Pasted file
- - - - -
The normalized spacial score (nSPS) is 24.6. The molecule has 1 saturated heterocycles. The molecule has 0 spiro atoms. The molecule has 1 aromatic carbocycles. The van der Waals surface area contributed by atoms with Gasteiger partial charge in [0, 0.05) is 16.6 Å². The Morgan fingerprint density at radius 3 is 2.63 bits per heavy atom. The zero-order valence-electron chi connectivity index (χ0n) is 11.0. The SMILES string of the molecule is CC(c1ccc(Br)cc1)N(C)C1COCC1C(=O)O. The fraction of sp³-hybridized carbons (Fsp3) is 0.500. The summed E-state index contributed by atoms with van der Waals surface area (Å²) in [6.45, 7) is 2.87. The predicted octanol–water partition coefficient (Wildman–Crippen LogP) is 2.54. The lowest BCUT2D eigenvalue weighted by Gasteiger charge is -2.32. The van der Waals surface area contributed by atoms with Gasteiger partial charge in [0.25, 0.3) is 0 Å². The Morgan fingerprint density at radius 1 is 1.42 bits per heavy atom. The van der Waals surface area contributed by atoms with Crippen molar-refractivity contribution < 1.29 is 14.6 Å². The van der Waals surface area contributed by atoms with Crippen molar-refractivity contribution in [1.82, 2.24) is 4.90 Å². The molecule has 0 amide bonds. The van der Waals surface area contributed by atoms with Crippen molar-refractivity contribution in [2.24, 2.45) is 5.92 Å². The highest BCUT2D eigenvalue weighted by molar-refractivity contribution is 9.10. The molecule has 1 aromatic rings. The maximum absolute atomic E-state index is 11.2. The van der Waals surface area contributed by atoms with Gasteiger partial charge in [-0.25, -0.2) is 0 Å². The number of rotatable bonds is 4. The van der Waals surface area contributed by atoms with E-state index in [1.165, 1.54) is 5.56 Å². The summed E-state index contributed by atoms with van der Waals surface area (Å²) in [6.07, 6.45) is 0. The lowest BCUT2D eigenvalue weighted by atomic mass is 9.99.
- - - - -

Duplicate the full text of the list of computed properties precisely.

The normalized spacial score (nSPS) is 24.6. The molecule has 1 saturated heterocycles. The molecule has 0 spiro atoms. The molecule has 1 aromatic carbocycles. The van der Waals surface area contributed by atoms with Gasteiger partial charge in [0, 0.05) is 16.6 Å². The Morgan fingerprint density at radius 3 is 2.63 bits per heavy atom. The zero-order valence-electron chi connectivity index (χ0n) is 11.0. The SMILES string of the molecule is CC(c1ccc(Br)cc1)N(C)C1COCC1C(=O)O. The fraction of sp³-hybridized carbons (Fsp3) is 0.500. The summed E-state index contributed by atoms with van der Waals surface area (Å²) in [6.45, 7) is 2.87. The predicted octanol–water partition coefficient (Wildman–Crippen LogP) is 2.54. The lowest BCUT2D eigenvalue weighted by Gasteiger charge is -2.32. The van der Waals surface area contributed by atoms with Gasteiger partial charge in [0.25, 0.3) is 0 Å². The Morgan fingerprint density at radius 1 is 1.42 bits per heavy atom. The van der Waals surface area contributed by atoms with Crippen molar-refractivity contribution < 1.29 is 14.6 Å². The van der Waals surface area contributed by atoms with Crippen molar-refractivity contribution in [1.82, 2.24) is 4.90 Å². The molecule has 0 amide bonds. The van der Waals surface area contributed by atoms with Crippen molar-refractivity contribution in [2.24, 2.45) is 5.92 Å². The highest BCUT2D eigenvalue weighted by molar-refractivity contribution is 9.10. The molecule has 1 aromatic rings. The maximum absolute atomic E-state index is 11.2. The van der Waals surface area contributed by atoms with Gasteiger partial charge in [-0.25, -0.2) is 0 Å². The number of rotatable bonds is 4. The van der Waals surface area contributed by atoms with E-state index in [1.165, 1.54) is 5.56 Å². The summed E-state index contributed by atoms with van der Waals surface area (Å²) in [6.07, 6.45) is 0. The lowest BCUT2D eigenvalue weighted by atomic mass is 9.99.